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- Vaccine and medical supply shortages coupled with intermittent lockdowns resembling those seen only during the onset of the pandemic have conspired to keep confidence in the Indian economy muted
- In April, 12,554 companies were, reportedly, set up compared with just 3,209 in the corresponding month last year when the nationwide lockdown was in place
- A rise in company registrations certainly signals an intent to invest. However, this does not necessarily indicate growing sentiment that the economy is set for an immediate rebound
The scale of the humanitarian crisis unfolding in India has prompted the World Bank to downward-revise India’s forecasted Gross Domestic Product (GDP) growth for the current fiscal to 8.3 per cent, nearly two full percentage points down from its April forecast of 10.1 per cent.
The latest revision in line with the more recent ones made public by ratings agencies, with most economists in agreement that the second COVID-19 wave has blighted what appeared to be – based on the NSO’s latest Q1 economic data – something of a gradual recovery. CRISIL was the latest to acknowledge this when, earlier this week, it cut its GDP growth forecast to 9.5 per cent from the 11 per cent it had projected earlier.
“The second COVID-19 wave has thrown cold water over the Indian economy that was beginning to warm up after the most severe contraction since Independence. The rash of afflictions that followed forced states to lock down, hurting consumer and business confidence yet again,” the CRISIL report noted.
Vaccine and medical supply shortages coupled with intermittent lockdowns resembling those seen only during the onset of the pandemic have conspired to keep confidence in the Indian economy muted. The latest economic data revealed by the NSO seems to confirm this.
However, company registration data for the month of April 2021 seems to indicate sustained confidence in the resilience potential of the economy. In April, 12,554 companies were, reportedly, set up compared with just 3,209 in the corresponding month last year when the nationwide lockdown was in place.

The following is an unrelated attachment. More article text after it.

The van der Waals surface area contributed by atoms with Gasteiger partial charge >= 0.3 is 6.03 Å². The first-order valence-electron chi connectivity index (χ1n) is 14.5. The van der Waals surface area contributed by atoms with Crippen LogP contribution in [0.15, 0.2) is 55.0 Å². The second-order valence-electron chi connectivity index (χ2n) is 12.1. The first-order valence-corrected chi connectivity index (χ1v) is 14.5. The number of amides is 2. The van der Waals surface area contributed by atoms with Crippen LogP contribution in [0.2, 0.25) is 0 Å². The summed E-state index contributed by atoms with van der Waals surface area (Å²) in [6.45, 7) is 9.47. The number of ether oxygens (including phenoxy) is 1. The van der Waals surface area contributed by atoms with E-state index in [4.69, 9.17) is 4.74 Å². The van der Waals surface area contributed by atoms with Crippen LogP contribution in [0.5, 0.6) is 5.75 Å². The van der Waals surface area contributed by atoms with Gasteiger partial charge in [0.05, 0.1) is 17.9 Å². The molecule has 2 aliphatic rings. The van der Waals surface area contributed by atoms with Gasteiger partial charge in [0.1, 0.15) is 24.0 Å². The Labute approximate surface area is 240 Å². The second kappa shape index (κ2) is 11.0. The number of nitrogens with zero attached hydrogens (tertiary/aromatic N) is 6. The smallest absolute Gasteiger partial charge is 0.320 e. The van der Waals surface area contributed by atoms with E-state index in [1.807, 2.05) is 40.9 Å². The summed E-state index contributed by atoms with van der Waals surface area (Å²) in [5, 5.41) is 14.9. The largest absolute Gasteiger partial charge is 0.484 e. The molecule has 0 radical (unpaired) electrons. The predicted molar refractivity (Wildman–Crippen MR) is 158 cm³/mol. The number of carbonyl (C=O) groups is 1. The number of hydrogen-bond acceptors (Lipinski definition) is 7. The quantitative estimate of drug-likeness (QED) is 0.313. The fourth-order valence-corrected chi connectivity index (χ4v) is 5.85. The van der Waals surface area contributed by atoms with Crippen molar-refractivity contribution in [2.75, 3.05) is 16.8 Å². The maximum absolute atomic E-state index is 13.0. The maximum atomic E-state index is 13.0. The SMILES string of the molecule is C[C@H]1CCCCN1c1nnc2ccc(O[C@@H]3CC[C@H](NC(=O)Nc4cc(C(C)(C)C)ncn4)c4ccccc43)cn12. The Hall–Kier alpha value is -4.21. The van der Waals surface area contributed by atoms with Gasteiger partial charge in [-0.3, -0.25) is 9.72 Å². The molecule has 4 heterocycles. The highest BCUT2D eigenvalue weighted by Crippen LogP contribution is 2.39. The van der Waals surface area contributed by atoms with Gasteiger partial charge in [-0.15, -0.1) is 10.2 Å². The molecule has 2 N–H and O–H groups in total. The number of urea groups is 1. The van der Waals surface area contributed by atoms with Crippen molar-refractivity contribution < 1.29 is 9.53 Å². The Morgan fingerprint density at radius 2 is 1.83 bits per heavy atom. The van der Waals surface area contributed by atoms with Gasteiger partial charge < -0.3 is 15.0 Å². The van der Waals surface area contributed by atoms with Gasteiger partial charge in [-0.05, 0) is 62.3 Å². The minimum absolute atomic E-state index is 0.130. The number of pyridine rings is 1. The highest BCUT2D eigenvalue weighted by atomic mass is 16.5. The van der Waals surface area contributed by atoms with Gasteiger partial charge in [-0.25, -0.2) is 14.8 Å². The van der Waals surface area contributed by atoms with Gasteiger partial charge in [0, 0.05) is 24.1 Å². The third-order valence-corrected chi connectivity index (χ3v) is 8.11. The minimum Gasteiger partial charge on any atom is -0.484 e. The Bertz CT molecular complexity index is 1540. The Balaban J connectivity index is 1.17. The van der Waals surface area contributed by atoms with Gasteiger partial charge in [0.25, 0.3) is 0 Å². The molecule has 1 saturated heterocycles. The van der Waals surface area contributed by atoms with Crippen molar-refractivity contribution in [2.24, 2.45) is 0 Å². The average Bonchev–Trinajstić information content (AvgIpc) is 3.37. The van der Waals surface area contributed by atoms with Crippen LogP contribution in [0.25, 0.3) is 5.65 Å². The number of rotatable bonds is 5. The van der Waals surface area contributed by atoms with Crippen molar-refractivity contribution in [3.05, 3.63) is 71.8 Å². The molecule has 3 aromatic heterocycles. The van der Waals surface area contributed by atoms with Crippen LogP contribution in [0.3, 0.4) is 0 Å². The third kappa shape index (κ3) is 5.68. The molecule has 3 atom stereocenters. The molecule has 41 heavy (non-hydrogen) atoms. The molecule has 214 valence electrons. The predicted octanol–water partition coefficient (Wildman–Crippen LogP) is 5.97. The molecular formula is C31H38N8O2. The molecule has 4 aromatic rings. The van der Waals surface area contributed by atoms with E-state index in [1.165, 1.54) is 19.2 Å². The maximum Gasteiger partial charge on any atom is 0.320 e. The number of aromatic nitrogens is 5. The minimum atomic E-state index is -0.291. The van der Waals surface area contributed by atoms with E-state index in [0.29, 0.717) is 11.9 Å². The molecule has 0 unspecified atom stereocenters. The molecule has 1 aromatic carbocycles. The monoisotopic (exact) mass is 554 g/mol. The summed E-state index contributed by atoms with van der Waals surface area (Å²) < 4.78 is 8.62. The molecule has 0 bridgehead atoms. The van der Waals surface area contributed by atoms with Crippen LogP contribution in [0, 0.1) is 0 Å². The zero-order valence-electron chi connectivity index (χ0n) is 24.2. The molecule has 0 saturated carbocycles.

What’s more, the 17,324 new firms registered in March (up from the 5,788 registered in March last year) was the highest since January 2013 – this despite the fresh restrictions on mobility and business activity brought on by the second wave. Registrations in the first two months of the year also exceeded the double-digit threshold.
Geographically, there wasn’t much of a change in trend with more affluent states like Maharashtra, Delhi, Karnataka, Uttar Pradesh, Telangana and Tamil accounting for 60 per cent of all new company registrations in April.
But, interestingly, it was the services sector – one which has suffered disproportionately as a result of the second COVID-19 wave and subsequent restrictions – that accounted for 63 per cent of all new companies registered. The agriculture and allied services segment, it is also worth noting, accounted for 7 per cent of all new companies – a sector that, cumulatively, accounts for roughly 4 per cent of India’s total 1.35 million active companies.
What’s behind the apparent contradiction?
A rise in company registrations certainly signals an intent to invest. However, this does not necessarily indicate growing sentiment that the economy is set for an immediate rebound. High-frequency economic indicators along with the continued uncertainty in the business climate suggest that such a recovery is not on the Indian economy’s immediate horoscope.
But the elevated level of entrepreneurial activity may, at least to some extent, be the result of a fresh wave of confidence in internet and digital companies – many of which have emerged in the face of new challenges in catering to a public forced to acclimatise to spending disproportionate amounts of time shuttered indoors.
But given that company registrations, barring a period of slow growth during the first wave of infections, were already growing steadily, some analysts have also pointed to the Finance Ministry’s decision to slash the corporate tax rate in the 2019-20 Union Budget as a possible reason.
To boost what was already a sputtering economy at the time, Finance Minister Nirmala Sitharaman, in September 2019, slashed the base corporate tax rate from 30 per cent to 22 per cent, triggering an immediate stock market rally that saw the Sensex spike by 4.5 per cent.
Additionally, it was also announced that manufacturing firms would benefit from a lowered tax rate of 15 per cent if they were shown to be up and running by March 31, 2023. That concession was also afforded to companies formed to purchase ill businesses – properties of which there is no dearth of in the current economic climate.
Originally Appeared Here